Why Are There Laws?

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Writing a code of conduct into law establishes consistent guidelines for people to follow. Laws are drafted with any of five major principles in mind, according to About.com. The first two principles are to prevent harm to the self and others; the other three are morality, donation and statism.

Laws passed under the harm principle are usually straightforward and easy to connect to the common good, notes About.com. Murder is a form of harm as are larceny and vandalism. Prohibiting these with the law allows society to function smoothly and with justice.

The second principle can be called "parental." Parental laws usually deal with victimless crimes, such as drug abuse or truancy. Such laws are, theoretically, for the benefit of those who break them, explains About.com.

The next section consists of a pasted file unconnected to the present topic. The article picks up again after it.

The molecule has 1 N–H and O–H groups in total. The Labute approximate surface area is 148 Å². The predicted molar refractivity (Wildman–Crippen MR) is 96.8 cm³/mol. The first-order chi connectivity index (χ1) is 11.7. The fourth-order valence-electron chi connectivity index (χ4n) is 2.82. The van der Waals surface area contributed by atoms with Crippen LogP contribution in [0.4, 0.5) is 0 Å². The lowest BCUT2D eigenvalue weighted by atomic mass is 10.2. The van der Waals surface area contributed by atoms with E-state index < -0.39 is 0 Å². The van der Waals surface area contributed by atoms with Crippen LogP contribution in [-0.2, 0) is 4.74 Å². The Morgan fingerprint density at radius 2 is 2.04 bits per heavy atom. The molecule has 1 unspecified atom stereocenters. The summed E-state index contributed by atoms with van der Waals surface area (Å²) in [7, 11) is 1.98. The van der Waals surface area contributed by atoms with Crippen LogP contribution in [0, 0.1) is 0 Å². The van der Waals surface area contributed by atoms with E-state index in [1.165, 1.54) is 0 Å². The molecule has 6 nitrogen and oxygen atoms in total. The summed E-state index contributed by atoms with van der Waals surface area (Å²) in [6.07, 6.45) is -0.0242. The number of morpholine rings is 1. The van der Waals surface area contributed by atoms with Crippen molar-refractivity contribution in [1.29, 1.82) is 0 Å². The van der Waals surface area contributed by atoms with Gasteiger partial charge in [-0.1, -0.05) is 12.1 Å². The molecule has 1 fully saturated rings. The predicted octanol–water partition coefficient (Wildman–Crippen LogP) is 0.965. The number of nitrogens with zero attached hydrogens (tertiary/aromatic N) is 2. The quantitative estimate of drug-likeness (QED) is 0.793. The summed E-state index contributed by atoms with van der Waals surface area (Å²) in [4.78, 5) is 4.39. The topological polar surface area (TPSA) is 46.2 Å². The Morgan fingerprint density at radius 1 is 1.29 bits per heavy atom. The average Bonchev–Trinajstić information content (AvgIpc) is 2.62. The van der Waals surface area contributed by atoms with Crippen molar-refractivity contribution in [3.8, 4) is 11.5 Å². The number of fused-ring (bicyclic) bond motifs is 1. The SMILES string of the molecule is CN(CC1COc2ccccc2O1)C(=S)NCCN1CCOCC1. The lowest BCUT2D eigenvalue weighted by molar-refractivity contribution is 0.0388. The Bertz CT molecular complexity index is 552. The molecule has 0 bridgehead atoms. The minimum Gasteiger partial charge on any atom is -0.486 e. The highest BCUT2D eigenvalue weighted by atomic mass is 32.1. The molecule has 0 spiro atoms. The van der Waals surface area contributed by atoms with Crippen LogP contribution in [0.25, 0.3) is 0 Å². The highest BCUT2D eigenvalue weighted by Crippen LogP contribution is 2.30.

Moral laws codify some segment of society's ideas about proper behavior, according to About.com. Laws prohibiting same-sex marriage fall under this rubric.

"Donation" laws promote the interests of agencies, businesses or populations with giveaways or other benefits, states About.com. Tax breaks and local grants often fall into this category.

Some laws exist for statist reasons, according to About.com. The government usually passes such laws to secure and promote the government's power. Laws banning sedition are an example of laws passed to protect the state.